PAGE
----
Some dinosaurs’ elaborate armour unquestionably helped them in a fight. But for at least one Cretaceous animal, a body covered in bony plates may have been vital for finding love, too.
Careful study of the armoured dinosaur Borealopelta markmitchelli confirms that spines along its neck and shoulder are highly exaggerated, perhaps to catch the eyes of mates and social rivals. The effect would’ve been heightened by soft-tissue sheaths covering the bony spikes, which we can see today thanks to the dinosaur’s eye-popping preservation.
About 110 million years ago, this plant-eating dinosaur died and wound up at the bottom of an ancient ocean. In 2011, miners in Canada accidentally dug up its remains, stumbling onto a 3-D fossil so well-preserved it looks as if the animal was instantly turned to stone. Since its unveiling in May, scientists have been poring over the spectacular remains to learn more about how it lived.
It isn’t entirely surprising that the protrusions on its armour would have been useful for both love and war. Elephants use their tusks as defensive weapons, but they also gauge other elephants’ tusks when they’re trying to find mates.
“For most of these elaborate structures in living animals—tail feathers in birds, colouration in lizards, horns in mammals—the driving [evolutionary] force is generally sexual selection,” says Caleb Brown, a Royal Tyrrell Museum researcher who is studying Borealopelta with support from the National Geographic Society. “That doesn’t preclude its function in defence or species recognition.”
Brown’s new look at Borealopelta, published on Wednesday in PeerJ, is one of the few studies of its kind on an armoured dinosaur—and the first to focus on soft tissues, since they fossilize only rarely.
“It’s hard to derive function from form, even in living animals,” says Victoria Arbour, an armoured-dinosaur palaeontologist at the Royal Ontario Museum who reviewed drafts of the study. “This is a cool starting point.”
When researchers study animals’ social and sex lives, they tend to look for structures that rapidly grow to extreme proportions once the animal hits sexual maturity, like horns in cows. But getting these growth rates in Borealopelta isn’t doable because that would require samples of the dinosaur’s bones. For now, the Canadian fossil is the only one known from this species, and much of its skeleton remains hidden by armour and skin.
Along Borealopelta's neck, the dinosaur's armour plates feature taller, longer spines than plates farther back. Note the banding of lighter, more flexible tissue between the tougher armour plates. - PHOTOGRAPH BY ROBERT CLARK, NATIONAL GEOGRAPHIC CREATIVE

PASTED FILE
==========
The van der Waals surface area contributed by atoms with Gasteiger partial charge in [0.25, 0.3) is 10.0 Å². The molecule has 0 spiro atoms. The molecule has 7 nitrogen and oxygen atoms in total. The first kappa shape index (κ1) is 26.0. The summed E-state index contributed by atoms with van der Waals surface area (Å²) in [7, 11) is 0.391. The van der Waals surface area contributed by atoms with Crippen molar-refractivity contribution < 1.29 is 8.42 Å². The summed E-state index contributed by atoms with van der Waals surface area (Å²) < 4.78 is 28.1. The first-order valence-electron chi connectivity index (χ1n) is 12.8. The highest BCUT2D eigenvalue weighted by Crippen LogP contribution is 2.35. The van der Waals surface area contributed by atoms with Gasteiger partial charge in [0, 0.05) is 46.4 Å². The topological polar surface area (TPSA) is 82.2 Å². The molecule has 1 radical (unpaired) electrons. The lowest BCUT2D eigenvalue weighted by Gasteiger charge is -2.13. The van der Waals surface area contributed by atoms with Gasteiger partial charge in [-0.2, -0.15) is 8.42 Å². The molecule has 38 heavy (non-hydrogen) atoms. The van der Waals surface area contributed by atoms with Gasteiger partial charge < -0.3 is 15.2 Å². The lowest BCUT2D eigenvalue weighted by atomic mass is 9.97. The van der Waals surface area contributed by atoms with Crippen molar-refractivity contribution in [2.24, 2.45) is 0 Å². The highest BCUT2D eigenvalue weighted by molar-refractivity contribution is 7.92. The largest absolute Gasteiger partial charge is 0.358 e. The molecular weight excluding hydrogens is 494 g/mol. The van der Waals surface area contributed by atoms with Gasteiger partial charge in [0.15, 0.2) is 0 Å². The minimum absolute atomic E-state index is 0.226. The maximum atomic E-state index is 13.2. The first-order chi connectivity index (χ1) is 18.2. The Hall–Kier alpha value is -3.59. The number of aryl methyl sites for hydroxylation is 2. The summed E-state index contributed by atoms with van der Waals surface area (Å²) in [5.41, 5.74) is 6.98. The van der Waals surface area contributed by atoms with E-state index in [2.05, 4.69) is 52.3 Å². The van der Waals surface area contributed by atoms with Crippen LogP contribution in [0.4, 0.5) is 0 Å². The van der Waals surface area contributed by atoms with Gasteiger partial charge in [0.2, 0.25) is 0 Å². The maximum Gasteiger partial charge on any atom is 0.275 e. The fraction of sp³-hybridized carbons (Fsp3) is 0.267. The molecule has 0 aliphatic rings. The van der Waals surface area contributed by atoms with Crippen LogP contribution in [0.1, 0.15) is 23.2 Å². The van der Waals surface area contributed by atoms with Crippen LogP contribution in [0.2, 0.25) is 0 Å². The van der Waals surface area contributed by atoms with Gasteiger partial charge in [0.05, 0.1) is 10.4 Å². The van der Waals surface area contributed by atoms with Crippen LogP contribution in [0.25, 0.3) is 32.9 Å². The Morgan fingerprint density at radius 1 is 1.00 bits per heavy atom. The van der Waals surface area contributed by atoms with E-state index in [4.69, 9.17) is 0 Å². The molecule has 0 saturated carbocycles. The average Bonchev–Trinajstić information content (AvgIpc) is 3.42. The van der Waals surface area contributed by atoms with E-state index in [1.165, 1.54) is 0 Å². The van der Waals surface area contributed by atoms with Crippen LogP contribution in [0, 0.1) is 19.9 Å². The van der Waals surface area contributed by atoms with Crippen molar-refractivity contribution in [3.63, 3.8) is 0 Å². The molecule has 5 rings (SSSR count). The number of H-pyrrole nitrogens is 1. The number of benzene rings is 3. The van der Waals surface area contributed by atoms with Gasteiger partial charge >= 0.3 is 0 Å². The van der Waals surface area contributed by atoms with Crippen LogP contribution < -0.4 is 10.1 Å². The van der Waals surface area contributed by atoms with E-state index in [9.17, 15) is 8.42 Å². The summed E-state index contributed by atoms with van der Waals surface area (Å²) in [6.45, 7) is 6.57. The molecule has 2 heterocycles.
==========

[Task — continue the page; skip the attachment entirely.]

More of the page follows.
Instead, Brown studied how the dinosaur’s armour plates change in appearance across its body. After carefully measuring each of the fossil’s 172 armour plates—about two-thirds of its estimated covering in life—he found that Borealopelta’s frontal spines were quantifiably taller and longer than the armour plates farther down its back.
In particular, its imposing shoulder spines resemble a bull’s horns—a far cry from the dinosaur’s flatter, tile-like back plates.
Brown also saw this exaggeration in the fossilized sheaths, once made of the protein keratin, that cover many of the armour plates. Some sheaths on the back plates added only an extra tenth of an inch in length. Some neck plates, however, had sheaths that added more than an inch.
Why was Borealopelta carrying so much bony bling near its head? Brown likens this elaborate armour to a billboard that may have helped it spot members of the same species, jockey for social standing, or find potential mates—the roles that tusks and horns play in living animals, beyond defence.
This interpretation gets a boost from Brown’s previous work, which hinted that Borealopelta’s shoulder spines were lighter in colour than the dinosaur’s red-brown skin, possibly making them stand out. (Borealopelta may also have used camouflage.)
Paleobiologist Jakob Vinther claims that the red-brown pigment pheomelanin covered much of Borealopelta except for its belly. If so, this two-tone colouration may have helped Borealopelta avoid predators. Its large shoulder spines also may have been lighter in colour. - MANUEL CANALES, NGM STAFF; PATRICIA HEALY. ART: DAVIDE BONADONNA. SOURCES: CALEB MARSHALL BROWN AND DONALD HENDERSON, ROYAL TYRELL MUSEUM OF PALAEONTOLOGY; JAKOB VINTHER; C. R. SCOTESE, PALEOMAP PROJECT
That said, researchers caution against reading too much into the dinosaur’s social life. For one, we don’t yet know how armour would have varied across the species, or whether Borealopelta males and females looked different from each other. (The fossil’s sex is unknown.)
“The study is very, very good and mostly convincing,” adds David Hone, a palaeontologist at Queen Mary, University of London who reviewed the study. “But at the same time, although this is the best you could possibly do, some more support form the fossils would help prove it.”
Future fossil finds could help clarify matters. Arbour is leading the study of Zuul, a different well-preserved armoured dinosaur that hasn’t yet been fully removed from the rock. She’s excited to compare her eventual examinations of Zuul’s armour to the results coming from Borealopelta.
“My hunch,” she says, “is that it’s a pattern that will hold up.”
Lead image: A right-side view of the dinosaur Borealopelta markmitchelli. Accidentally found by Albertan oil-sands miners in 2011, the fossil is the best-preserved nodosaurid ankylosaur ever found. - Photograph by Robert Clark, National Geographic Creative.